Germany also had a great many fairs in early times, although France and England both lead it. Leipsic began a series about the year 1200, and Frankfort-on-the-Main and Brunswick promptly fell in line. Holland, Russia, China and Japan all did their share in the way of fairs, but the records of them — particularly in the last two countries — are very incomplete. The time that Holland's fairs were open was made a public holiday, and the same was true of Russia. Two were held at Nijni-Novgorod each year — one in the summer and one in the winter. The latter was held on the ice. Little is known of the fairs of China and Japan.

Nearly all of these fairs grew in size and importance until London and Paris started in simultaneously on a grand scale in 1844. London got a trifle the start, and after postponing the exhibition once or twice, finally held it in 1851.



The London Fair of 1851 was the first really modern and universal exhibition — the first to be world-wide in its conception and execution. The nobility of the enterprise was worthy of the cultivated mind and the large soul of the Christian Prince Albert, and was a notice to the world that the era of peace between nations had at last been conceived by a powerful ruler of men.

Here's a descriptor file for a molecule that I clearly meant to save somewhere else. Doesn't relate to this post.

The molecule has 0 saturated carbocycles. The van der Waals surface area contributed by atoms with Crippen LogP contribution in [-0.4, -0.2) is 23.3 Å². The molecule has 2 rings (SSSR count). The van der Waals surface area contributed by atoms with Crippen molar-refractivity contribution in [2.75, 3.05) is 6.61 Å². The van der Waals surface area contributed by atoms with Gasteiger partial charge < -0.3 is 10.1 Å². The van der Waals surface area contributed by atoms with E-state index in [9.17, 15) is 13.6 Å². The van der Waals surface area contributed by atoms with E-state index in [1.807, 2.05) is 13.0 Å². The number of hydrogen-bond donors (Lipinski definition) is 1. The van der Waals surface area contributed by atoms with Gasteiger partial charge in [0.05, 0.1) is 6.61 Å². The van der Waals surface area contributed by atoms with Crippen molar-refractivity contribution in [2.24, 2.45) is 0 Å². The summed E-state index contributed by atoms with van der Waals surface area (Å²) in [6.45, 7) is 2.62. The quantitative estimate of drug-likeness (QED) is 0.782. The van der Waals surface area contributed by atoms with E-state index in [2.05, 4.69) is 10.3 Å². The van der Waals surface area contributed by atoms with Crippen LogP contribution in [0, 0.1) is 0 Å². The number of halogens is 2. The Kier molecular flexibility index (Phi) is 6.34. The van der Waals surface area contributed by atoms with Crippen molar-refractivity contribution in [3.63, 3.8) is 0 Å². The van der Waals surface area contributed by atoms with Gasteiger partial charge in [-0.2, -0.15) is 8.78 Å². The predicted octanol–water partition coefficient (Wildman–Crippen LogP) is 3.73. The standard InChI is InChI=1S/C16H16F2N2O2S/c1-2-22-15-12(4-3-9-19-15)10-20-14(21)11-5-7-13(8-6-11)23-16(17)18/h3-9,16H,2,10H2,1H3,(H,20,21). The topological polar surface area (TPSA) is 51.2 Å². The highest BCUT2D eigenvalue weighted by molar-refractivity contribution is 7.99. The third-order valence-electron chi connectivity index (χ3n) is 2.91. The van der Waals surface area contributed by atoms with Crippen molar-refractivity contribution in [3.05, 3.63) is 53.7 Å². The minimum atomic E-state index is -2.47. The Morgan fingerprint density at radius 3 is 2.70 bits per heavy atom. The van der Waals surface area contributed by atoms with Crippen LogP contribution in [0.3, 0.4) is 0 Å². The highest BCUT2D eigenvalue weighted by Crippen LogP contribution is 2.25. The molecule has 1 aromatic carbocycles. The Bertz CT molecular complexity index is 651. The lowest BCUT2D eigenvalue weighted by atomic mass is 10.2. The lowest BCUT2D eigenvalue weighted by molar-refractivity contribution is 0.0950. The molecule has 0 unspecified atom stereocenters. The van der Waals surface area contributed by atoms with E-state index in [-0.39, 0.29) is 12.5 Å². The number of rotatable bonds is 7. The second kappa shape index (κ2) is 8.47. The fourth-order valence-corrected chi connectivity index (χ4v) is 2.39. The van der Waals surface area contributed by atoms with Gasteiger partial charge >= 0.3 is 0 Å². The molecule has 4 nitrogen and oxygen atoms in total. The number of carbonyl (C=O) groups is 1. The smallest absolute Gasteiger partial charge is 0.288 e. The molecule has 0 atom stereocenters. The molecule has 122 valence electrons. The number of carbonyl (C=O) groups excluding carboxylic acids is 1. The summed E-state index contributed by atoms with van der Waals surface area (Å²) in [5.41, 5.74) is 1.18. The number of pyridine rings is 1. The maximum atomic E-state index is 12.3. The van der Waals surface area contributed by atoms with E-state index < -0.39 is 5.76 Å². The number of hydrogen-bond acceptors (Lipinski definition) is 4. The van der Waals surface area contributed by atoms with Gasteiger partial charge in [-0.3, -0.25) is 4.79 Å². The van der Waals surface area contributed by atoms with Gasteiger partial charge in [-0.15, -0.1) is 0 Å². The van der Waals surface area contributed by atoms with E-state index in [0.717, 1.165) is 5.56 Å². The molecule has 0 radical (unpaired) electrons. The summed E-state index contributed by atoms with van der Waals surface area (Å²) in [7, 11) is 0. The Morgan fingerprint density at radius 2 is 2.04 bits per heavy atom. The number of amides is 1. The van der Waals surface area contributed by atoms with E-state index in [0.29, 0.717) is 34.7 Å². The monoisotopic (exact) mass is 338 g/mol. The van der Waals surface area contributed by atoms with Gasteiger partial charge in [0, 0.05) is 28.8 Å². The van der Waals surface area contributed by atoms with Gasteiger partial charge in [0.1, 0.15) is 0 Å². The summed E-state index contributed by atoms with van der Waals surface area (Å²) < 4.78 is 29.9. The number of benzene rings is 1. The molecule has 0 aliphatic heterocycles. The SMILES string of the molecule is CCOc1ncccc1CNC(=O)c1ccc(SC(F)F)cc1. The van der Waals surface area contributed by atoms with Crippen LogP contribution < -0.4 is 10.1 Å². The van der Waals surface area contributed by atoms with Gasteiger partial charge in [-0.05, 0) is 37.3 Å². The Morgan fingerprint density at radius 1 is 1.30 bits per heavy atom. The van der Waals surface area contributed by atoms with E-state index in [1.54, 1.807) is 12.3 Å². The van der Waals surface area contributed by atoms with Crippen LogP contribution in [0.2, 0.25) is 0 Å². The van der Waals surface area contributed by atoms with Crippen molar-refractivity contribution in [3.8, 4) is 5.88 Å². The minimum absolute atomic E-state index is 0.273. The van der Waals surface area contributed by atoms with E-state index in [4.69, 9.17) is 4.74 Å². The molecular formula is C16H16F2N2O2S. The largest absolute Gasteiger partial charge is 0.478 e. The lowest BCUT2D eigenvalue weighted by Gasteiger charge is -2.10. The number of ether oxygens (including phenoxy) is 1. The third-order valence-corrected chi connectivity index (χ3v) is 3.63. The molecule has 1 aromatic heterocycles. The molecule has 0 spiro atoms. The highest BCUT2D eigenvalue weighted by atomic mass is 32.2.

Prince Albert of England, then, was the father of the modern world's fair, which was born in this wise: In the spring of 1849, before the Society of Arts, he outlined the plan of a great industrial exhibition of all nations, to take place in 1851, dwelling with fervor upon the happy results to be anticipated from such an enterprise. In July following, the Prince, in the name of the Society which now espoused the cause, applied to the government for the appointment of a royal commission to organize and manage such an exhibition. Great meetings were held at the Mansion House and elsewhere to arouse public interest, and, early in 1850, the commission was appointed, with Prince Albert at its head. A very large guarantee fund was promptly subscribed, the consent of the crown for holding the exhibition in Hyde Park obtained, and, in September following, with less than eight months' time for work, the building of the original Crystal Palace of the world was commenced. Two thousand workmen were engaged, however, and rapid progress was made. The colossal building, over a third of a mile in length, covering nineteen acres — more than seven times the ground area of St. Paul's Cathedral — was, in good time, turned over to the Royal Commission. Punctually, on May 1, 1851, the Crystal Palace Exhibition was opened by the Queen in person, Prince Albert in an address explaining the purposes of the undertaking, and many of the nobility, including the Duke of Wellington, Lord Palmerston, the Marquis of Anglesea and others, taking part in the ceremonials.